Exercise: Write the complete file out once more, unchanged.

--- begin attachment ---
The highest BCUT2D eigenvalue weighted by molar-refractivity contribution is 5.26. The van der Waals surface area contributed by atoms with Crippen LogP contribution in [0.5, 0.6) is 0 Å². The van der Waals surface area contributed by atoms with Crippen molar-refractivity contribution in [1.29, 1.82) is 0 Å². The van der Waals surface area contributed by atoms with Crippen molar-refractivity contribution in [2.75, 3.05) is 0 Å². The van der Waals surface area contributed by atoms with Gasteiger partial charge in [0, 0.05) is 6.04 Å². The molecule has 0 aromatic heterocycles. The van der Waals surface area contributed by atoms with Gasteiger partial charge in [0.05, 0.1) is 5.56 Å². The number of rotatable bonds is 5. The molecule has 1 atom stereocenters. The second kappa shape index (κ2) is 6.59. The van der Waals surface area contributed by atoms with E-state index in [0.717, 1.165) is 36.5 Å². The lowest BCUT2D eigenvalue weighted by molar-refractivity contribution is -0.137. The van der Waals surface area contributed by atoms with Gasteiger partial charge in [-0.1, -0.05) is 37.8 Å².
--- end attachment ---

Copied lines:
The highest BCUT2D eigenvalue weighted by molar-refractivity contribution is 5.26. The van der Waals surface area contributed by atoms with Crippen LogP contribution in [0.5, 0.6) is 0 Å². The van der Waals surface area contributed by atoms with Crippen molar-refractivity contribution in [1.29, 1.82) is 0 Å². The van der Waals surface area contributed by atoms with Crippen molar-refractivity contribution in [2.75, 3.05) is 0 Å². The van der Waals surface area contributed by atoms with Gasteiger partial charge in [0, 0.05) is 6.04 Å². The molecule has 0 aromatic heterocycles. The van der Waals surface area contributed by atoms with Gasteiger partial charge in [0.05, 0.1) is 5.56 Å². The number of rotatable bonds is 5. The molecule has 1 atom stereocenters. The second kappa shape index (κ2) is 6.59. The van der Waals surface area contributed by atoms with E-state index in [0.717, 1.165) is 36.5 Å². The lowest BCUT2D eigenvalue weighted by molar-refractivity contribution is -0.137. The van der Waals surface area contributed by atoms with Gasteiger partial charge in [-0.1, -0.05) is 37.8 Å².